United Nations Public Administration network. Public Administration Country Profiles. Dominican Republic. January, 2005 Available from: http://unpan1.un.org/intradoc/groups/public/documents/un/unpan023198.pdf. [Last accessed on 2018 Nov 26].  Back to cited text no. 14
Department of Economic and Social Affairs. World Population Prospects, the 2012 Revision. United Nations; 2013. Available from: http://www.un.org/en/development/desa/publications/world-population-prospects-the-2012-revision.html. [Last accessed on 2018 Jul 29].  Back to cited text no. 15
United Nations Development Programme. Human Development Report 2018 Statistical Update. Dominican Republic Human Development Indicators. United Nations. Available from: http://hdr.undp.org/en/countries/profiles/DOM. [Last accessed on 2018 Jul 29]  Back to cited text no. 16
National Cancer Institute at the National Institute of Health. Human Resources Needed for Cancer Control in Low & Middle Income Countries. Human Resources for Treating New Cancer Cases in Dominican Republic. Globocan; 2012. Available from: https://www.rrp.cancer.gov/programsResources/lowIncome/dominicanrepublic.pdf. [Last accessed on 2018 Nov 26].  Back to cited text no. 17
Schipani DS, Leah DB, editors. Interfaith spiritual care: Understandings and practices. Kitchener, Ontario, Canada: Pandora Press; 2009.  Back to cited text no. 18
Nolan S, Saltmarsh P, Leget C. Spiritual care in palliative care: Working towards an EAPC task force. Eur J Palliat Care 2011;18:86-9.  Back to cited text no. 19
Dominican Society of Hematology and Oncology Sociedad Dominicana de Hematología y Oncología. Available from: http://programacasa2.net/sodohem/?page_id=2. [Last accessed on 2018 Nov 26].  Back to cited text no. 20
Roberts CW, editor. Text Analysis for the Social Sciences: Methods for Drawing Inferences from Texts and Transcripts. Mahwah, NJ: Lawrence Erlbaum; 1997.  Back to cited text no. 21
Schott J, Henley A. Culture, Religion and Patient Care in a Multi-Ethnic Society: A Handbook for Professionals. London, Great Britain: Age Concern Books; 1999.  Back to cited text no. 22
Daniel FE. Religious transformations: The protestant movement in the Dominican Republic. Intersec 2009;10:519-70.  Back to cited text no. 23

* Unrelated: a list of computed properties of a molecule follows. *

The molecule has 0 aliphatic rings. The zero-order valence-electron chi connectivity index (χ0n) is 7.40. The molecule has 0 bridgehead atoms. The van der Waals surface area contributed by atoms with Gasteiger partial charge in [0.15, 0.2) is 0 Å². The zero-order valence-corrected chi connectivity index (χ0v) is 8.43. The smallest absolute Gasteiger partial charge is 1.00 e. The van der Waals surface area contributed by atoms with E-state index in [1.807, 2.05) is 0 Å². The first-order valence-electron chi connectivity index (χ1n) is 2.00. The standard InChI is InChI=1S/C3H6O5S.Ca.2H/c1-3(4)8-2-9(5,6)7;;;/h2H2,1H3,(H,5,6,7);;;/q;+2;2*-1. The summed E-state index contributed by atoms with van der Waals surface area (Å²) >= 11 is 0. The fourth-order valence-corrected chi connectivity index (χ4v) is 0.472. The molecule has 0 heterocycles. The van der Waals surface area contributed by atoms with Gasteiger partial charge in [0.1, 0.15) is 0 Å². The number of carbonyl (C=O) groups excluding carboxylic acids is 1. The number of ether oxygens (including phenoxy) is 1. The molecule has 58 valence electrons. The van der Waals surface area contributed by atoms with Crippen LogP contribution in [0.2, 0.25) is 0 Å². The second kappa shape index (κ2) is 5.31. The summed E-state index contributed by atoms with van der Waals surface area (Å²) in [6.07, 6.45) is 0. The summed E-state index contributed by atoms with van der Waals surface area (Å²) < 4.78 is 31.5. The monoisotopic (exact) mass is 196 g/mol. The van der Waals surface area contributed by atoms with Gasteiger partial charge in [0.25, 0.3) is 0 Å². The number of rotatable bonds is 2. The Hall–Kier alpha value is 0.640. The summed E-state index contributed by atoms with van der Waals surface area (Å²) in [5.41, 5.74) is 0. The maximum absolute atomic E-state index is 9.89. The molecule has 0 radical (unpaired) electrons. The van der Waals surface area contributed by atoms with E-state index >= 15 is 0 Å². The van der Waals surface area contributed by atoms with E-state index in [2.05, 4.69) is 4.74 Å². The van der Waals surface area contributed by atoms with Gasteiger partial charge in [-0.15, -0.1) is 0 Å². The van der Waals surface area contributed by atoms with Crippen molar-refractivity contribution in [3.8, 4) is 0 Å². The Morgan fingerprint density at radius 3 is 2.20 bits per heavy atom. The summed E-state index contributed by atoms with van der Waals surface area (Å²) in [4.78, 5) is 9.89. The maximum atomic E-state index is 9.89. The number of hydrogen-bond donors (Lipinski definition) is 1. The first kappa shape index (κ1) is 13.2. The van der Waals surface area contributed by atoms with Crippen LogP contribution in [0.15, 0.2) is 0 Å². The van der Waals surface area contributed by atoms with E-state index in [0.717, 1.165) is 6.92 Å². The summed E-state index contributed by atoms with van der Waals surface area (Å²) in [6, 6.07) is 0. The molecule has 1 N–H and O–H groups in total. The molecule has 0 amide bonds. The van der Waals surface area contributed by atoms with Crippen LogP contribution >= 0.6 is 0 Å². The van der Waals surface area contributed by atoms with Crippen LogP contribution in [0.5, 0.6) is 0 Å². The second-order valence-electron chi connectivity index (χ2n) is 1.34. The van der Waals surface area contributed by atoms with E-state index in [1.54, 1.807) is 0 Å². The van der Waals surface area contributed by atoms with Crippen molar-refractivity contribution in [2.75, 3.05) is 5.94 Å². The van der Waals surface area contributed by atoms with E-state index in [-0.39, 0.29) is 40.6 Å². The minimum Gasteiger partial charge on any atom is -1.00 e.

Daniel FE. Religious transformations: The protestant movement in the Dominican Republic. Intersec 2009;10:519-70.  Back to cited text no. 24
Raymond D. Interfaith clash in the Dominican Republic. Chris Cen 1991;108:1140-3.  Back to cited text no. 25
Rathe M, Moliné A. The health system of Dominican Republic. Salud Publica Mex 2011;53 Suppl 2:s255-64.  Back to cited text no. 26
Goss PE, Lee BL, Badovinac-Crnjevic T, Strasser-Weippl K, Chavarri-Guerra Y, St Louis J, et al. Planning cancer control in Latin America and the Caribbean. Lancet Oncol 2013; 14:391-436.  Back to cited text no. 27
Institute of Health Metrics. Dominican Republic, Global Burden of Disease; 2015. Available from: http://www.healthdata.org/dominican-republic. [Last accessed on 2018 Nov 26].  Back to cited text no. 28
Rathe M. Dominican Republic: Can Universal Coverage Be Achieved? World Health Report. World health Organization (2010) Background Paper, No 10. World Health Organization; 2010. Available from: http://www.who.int/healthsystems/topics/financing/healthreport/DRNo10FINALV2.pdf. [Last accessed on 2018 Nov 26].  Back to cited text no. 29
International Agency for Research on Cancer, World Health Organization. World Cancer Fact Sheet. World Cancer Burden. World Health Organization; 2014. Available from: http://www.who.int/cancer/country-profiles/dom_en.pdf?ua=1. [Last accessed on 2018 Nov 26].  Back to cited text no. 30
The Global Health Initiative (GHI) at Dana-Farber/Boston Children's. Where We Work: Dominican Republic. Program: Improving Delivery of Pediatric Cancer Care and Outcomes in Santiago. Boston, United States: Dana-Farber/Boston Children's Cancer and Blood Disorders Center. Available from: http://www.danafarberbostonchildrens.org/why-choose-us/global-health/where-we-work/dominican-republic.aspx. [Last accessed on 2018 Nov 26].  Back to cited text no. 31
Odell EA. It Came to Pass: Cuba, Dominican Republic, Puerto Rico. New York, United States: Board of National Missions, Presbyterian Church in the U.S.A.; 1952.  Back to cited text no. 32
Wipfler WL. The Churches of the Dominican Republic in the Light of History A Study of the Root Causes of Current Problems. Cuernavaca: Centro Intercultural de Documentación; 1966.  Back to cited text no. 33
Fernández Olmos M, Paravisini-Gebert L. Creole Religions of the Caribbean: An Introduction from Vodou and Yoruba-Orisha/Lukumi Religion to Obeah and Folk Spiritualism. New York: New York University Press; 2011.  Back to cited text no. 34

  Authors Top

Hιctor E. Lopez‑Sierra


  [Table 1]

This article has been cited by
1 Spiritual Beliefs, Mental Health and the 2019 Coronavirus (2019-nCoV) Outbreak: What Does Literature Have to Tell Us?
Jucier Gonçalves Júnior,Jair Paulino de Sales,Marcial Moreno Moreira,Carlos Kennedy Tavares de Lima,Modesto Leite Rolim Neto
Frontiers in Psychiatry. 2020; 11
[Pubmed] | [DOI]


Similar in PUBMED
   Search Pubmed for
   Search in Google Scholar for
 Related articles
Access Statistics
Email Alert *
Add to My List *
* Registration required (free)

  In this article
Article Tables

 Article Access Statistics
    PDF Downloaded308    
    Comments [Add]    
    Cited by others 1    

Recommend this journal